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By Elaine Rosenberg Miller
"De Hoot" her aunt used to call it.
She never understood its significance.
She, for one, hated hats. She hated the pressure on her forehead, the heat, the splattered hairdo, the obscuring brims. She never understood the women that wore them. Often, their hats were better looking than their dresses. Some wore wintery close fitting cloches, reminiscent of twenties flappers, made of felt or wool and garments sprouting green trellised vines or yellow chiffon billows. With white shoes. And tan stockings. Many bore oversized straw hats, colored, of great beauty and design and under them, three piece suits, wrapping their spreading torsos in bands of unforgiving fabric.
She hated hats.
Once, as she left her parents' house on her way to Sabbath services, during one of her periodic visits, her mother complained. "She won't wear a hat!"
Her father, no fool to her mother's concerns, said, "She has so much hair, people will think it is a wig."
The hat. The hat.
It screamed "Married!". "Off the market". "Taken."
That's why she refused to wear one.
Oh, she told people, it was because her head was too big. "Seven and three quarters. Most hats are seven and two quarters. I can't find one. I'd have to get one custom made".
Sometimes she said "And I have curly hair. They just don't fit."
Occasionally, she added that she had a skull deformity, a small lump, left over from childhood concussion. "The blood ran into my sinuses. I looked like a racoon," she added.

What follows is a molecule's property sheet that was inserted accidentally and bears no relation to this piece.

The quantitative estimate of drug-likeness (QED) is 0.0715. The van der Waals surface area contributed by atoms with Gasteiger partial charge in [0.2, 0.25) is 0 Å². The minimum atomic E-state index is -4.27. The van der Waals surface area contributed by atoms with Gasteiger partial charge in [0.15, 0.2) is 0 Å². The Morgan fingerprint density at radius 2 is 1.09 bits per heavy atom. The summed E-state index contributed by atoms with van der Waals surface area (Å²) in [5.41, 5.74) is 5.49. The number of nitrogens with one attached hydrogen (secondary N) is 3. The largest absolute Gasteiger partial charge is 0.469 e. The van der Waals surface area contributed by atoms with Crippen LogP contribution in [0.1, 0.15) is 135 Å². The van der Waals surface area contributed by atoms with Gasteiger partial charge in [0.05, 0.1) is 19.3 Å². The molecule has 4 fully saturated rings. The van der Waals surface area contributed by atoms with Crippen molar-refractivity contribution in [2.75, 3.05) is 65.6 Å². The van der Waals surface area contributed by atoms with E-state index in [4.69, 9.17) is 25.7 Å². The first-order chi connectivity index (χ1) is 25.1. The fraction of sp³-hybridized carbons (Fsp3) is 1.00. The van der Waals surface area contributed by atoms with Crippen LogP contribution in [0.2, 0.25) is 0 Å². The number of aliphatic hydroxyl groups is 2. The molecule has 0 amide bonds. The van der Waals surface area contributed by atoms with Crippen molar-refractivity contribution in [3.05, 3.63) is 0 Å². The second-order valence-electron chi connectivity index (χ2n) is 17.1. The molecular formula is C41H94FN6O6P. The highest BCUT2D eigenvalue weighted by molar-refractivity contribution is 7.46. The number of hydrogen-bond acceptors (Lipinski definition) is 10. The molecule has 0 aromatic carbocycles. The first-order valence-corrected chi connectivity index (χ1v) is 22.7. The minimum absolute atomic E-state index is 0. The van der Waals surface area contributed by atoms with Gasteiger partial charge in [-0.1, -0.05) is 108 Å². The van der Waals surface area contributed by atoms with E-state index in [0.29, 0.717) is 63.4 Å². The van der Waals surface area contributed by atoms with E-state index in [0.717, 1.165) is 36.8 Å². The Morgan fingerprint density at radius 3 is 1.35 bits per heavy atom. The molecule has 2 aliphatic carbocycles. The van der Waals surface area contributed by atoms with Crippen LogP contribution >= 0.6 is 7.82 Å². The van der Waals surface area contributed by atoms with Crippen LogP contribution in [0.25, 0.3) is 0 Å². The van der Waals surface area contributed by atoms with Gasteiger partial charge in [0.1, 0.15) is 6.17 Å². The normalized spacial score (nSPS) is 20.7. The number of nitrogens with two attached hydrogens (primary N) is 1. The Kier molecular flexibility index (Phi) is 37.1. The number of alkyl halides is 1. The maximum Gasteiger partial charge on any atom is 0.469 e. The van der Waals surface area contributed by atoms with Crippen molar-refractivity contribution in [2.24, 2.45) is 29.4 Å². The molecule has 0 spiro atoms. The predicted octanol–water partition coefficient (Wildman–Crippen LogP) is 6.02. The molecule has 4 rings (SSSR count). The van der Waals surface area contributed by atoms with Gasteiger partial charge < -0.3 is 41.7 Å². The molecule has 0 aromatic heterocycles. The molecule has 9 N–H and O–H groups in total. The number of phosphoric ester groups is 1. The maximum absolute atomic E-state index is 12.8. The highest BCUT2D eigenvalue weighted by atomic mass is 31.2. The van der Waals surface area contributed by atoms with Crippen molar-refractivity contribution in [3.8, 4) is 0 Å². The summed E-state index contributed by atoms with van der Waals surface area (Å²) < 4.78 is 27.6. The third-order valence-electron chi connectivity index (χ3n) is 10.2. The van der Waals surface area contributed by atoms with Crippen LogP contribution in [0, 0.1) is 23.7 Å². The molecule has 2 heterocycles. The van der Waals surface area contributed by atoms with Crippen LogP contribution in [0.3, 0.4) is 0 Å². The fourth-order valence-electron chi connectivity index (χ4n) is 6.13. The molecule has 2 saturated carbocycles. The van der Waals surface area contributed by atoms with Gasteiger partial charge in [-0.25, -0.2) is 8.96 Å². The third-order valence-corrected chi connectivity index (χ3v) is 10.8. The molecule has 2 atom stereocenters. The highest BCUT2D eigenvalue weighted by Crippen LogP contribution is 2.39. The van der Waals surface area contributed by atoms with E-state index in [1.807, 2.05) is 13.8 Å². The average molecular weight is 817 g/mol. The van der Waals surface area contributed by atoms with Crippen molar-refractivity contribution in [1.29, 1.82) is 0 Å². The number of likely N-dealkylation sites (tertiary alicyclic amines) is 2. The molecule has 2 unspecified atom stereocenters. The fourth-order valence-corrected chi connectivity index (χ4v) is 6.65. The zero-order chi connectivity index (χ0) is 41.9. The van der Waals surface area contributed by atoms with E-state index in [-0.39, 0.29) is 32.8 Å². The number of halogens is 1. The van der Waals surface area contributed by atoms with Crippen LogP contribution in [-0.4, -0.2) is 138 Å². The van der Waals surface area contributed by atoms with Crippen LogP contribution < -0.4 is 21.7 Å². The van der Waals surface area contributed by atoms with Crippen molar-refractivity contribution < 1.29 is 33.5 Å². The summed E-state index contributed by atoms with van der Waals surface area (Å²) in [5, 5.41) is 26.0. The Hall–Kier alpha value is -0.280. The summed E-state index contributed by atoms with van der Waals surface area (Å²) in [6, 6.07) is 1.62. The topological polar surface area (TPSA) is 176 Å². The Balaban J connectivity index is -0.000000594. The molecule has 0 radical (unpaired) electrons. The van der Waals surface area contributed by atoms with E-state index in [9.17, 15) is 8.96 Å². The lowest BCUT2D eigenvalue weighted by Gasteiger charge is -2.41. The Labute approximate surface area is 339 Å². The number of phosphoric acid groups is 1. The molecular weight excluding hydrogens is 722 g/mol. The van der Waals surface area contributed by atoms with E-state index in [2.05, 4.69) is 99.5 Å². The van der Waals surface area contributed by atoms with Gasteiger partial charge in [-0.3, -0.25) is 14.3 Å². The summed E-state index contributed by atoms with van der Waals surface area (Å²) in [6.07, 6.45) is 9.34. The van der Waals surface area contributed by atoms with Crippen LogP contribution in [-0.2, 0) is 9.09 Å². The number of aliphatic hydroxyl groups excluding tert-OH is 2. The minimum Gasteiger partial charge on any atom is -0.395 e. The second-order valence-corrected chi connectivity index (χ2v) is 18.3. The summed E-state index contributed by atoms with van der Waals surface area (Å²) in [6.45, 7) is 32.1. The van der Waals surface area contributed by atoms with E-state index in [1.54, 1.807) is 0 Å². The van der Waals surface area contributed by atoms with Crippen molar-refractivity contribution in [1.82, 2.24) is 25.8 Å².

The truth was she hated hats.
The young girls wore their hats like tunics of the Knights Templar. The older women were grateful to wear hats that masked their sagging faces, errant facial hairs and lack of make-up.
She would never wear a hat.
The unmarried girls, past the age of choice, sat hatless as well. They would wear hats if they could. Any hat. Stiff berets. Open crocheted caps. Flimsy snoods. Garden hats. Lace squares. Anything. At any time. Yet, as the years went by, they also wore no hats. They faded into the Sabbath scene and sat alongside the widows sometimes helping them locate the page of the service.
The hat be damned.
She was whom she was before she was married. She who loved literature, history and art. She, who laughed with her children at the absurdity of life. She would wear no hat.
Then, one day, at a time of loss, she made a pledge, a promise, she would wear a hat. But she never did. And everyday brought new loss. And she was no longer married.
Was it because she had not kept her word?
Would the hat have protected her from the evil that fell down on her?
She thought of Adam and Eve hiding from the Eternal One.
Gently, gently he drew them out.
"Where are you?" he asked, though he knew full well where they were.
A line of swaying, slender sylphs stood behind her. Alongside her, her own girls stood tall. Someday, to catch the eye of a youth, fall in love, swing through life with dreams, head held aloft, one soul, one body, a gift. A new family.
But now, they were children, their beautiful faces upturned towards her, seeking, searching for answers, guidance.
"There is nothing more wonderful than to be in love," she told them.
It was her gift to them.
"How do you know?" they asked.
You know. When everything goes smoothly, nothing can stop it. When you must be with this person, you must be in his presence, when your face lights up when you see him, when your body feels warm despite the cold, snow, wind.
When you no longer need a hat.
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